Cannon: 30 things I learned while walking across England
This is an archived article that was published on sltrib.com in 2012, and information in the article may be outdated. It is provided only for personal research purposes and may not be reprinted.

The English woman with the tight blond perm yanked her terrier's leash and looked at us like we were dead crazy when she found out we were walking the length of Hadrian's Wall. She took a deep drag on her cigarette, exhaled and grumbled, "Well, it's the coldest, wettest summer here in 260 years, yeah."

It was raining there in Newcastle-upon-Tyne when she said this. But our little party — Doni Perkins, Caitlin Bahr, Cynthia Knoebel and I — pressed on.

After all, we'd traveled to northern England to walk from coast to coast, and walk we did — on pavement, through fields and pastures, over craggy peaks and across windy moors and marshes. Along the way I learned a few things.

1. People from England and the U.S. do NOT speak the same language.

2. This is doubly true of people from Scotland and the U.S.

3. The Scottish have a reputation for being "dour." I never saw evidence of this. The Scots we met were friendly and full of fun.

4. Especially that middle-age member of a punk rock band who wore a kilt and sported a massive mohawk. He and his wife checked up on their kids back home by stalking them on Facebook.

5. The claims of terrible British food are greatly exaggerated. Brits, in fact, excel at comfort food — steak and ale pie, fish and chips, fabulous curries. Also, their cheeses and tea treats — scones, shortbread, cakes — are to die for.

6. Speaking of which, the Cadbury chocolate in England tastes better than the Cadbury chocolate here.

7. You either love bagpipe music or you don't. I triple love it.

8. Bending your left knee when you pose for a photo doesn't make you look slimmer. It just makes you look like you're bending your left knee.

9. If you ask for a "napkin" in a British restaurant in 2012, the server will bring you a napkin. This didn't used to be the case.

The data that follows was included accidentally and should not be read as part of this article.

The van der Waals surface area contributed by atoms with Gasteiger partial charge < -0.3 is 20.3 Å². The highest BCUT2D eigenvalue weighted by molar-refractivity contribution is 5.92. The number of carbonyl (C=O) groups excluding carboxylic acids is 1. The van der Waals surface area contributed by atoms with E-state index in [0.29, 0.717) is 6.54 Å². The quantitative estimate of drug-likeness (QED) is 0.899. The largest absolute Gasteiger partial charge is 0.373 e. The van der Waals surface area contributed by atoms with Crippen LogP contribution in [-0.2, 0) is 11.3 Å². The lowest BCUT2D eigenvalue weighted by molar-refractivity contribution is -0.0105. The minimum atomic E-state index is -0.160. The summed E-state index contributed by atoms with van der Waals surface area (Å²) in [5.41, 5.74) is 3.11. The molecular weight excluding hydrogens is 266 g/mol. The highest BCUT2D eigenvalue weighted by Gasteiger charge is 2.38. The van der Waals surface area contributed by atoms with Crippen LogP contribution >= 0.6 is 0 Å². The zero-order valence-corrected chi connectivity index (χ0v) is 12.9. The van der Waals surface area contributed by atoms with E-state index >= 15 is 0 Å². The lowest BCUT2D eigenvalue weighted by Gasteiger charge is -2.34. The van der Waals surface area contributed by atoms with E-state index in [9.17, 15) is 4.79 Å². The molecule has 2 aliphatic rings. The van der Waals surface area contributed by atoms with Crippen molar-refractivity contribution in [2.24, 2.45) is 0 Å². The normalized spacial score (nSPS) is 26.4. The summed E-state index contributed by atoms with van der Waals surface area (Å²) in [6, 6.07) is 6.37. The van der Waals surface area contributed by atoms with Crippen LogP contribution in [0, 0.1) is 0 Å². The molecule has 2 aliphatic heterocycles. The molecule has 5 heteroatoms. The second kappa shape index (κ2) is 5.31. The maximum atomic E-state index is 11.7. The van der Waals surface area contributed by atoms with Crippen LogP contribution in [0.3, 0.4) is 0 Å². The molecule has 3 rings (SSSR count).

10. It is easier to slog through a wet sheep pasture than a wet cow pasture. WHO KNEW?!

11. It's always a little troubling when you smell something bad and realize that after spending six days walking through pastures, it's probably you.

12. Which reminds me — it's not the miles alone that make a long walk challenging. It's the condition of those miles.

13. So here's the deal: Sometimes the reality of an experience doesn't coincide with your expectations.

14. Do yourself a favor and adapt quickly to your new reality, especially one involving rain.

15. Stinging nettle is aptly named. Hello! It stings! But the people at Hadrian's Hotel were right — rubbing the affected area (i.e., my right calf) with a dark green tree leaf relieves the pain. I know! Voodoo!

16. The ritual known as "afternoon tea" restores both body and soul.

17. There are tourists who walk Hadrian's Wall in togas. Everywhere I looked on this trip, I saw guys in skirts.

18. If you travel to the U.K. these days, more than one citizen will tell you that "England has changed … and not for the better."

19. There are undoubtedly people in northern England and Scotland who are excited about the upcoming Olympic games. But we sure didn't meet any.

20. Seriously, there is nothing prettier than a country cottage garden in full bloom.

21. What with cows mooing "here" and sheep baa-ing "there," the countryside isn't all that quiet.

22. Speaking of which — DON'T LAUGH — but sheep can feel surprisingly menacing when you're standing in the thick of them on a windy moor and there are literally no other human beings around for miles and miles.

23. You need an advanced degree in engineering to figure out how to turn on a British shower.

24. Also, we only saw one washcloth on our trip. Can somebody from the U.K. please tell where all the damn washcloths went?

25. Pleasant walking companions — those you see every day, as well as the ones you meet along the way — are a joy to be with.

26. If you want to do the Wall Walk for yourself, I'd advise you to travel from east to west. The Romans built the wall that way, and as our guidebook says, the scenery improves when you head in that direction.

27. Have faith in the journey you've chosen.

28. However, you might not want to take that journey during the rainiest summer in 260 years.

29. Still, I would not have missed the experience for the world. The endless vistas of field, stone and sky will be with me always.

30. Which reminds me: It's easy to look at your feet the entire time you walk across England. Remember to look up.

You'll be glad you did.

Ann Cannon can be reached at acannon@sltrib.com or facebook.com/anncannontrib.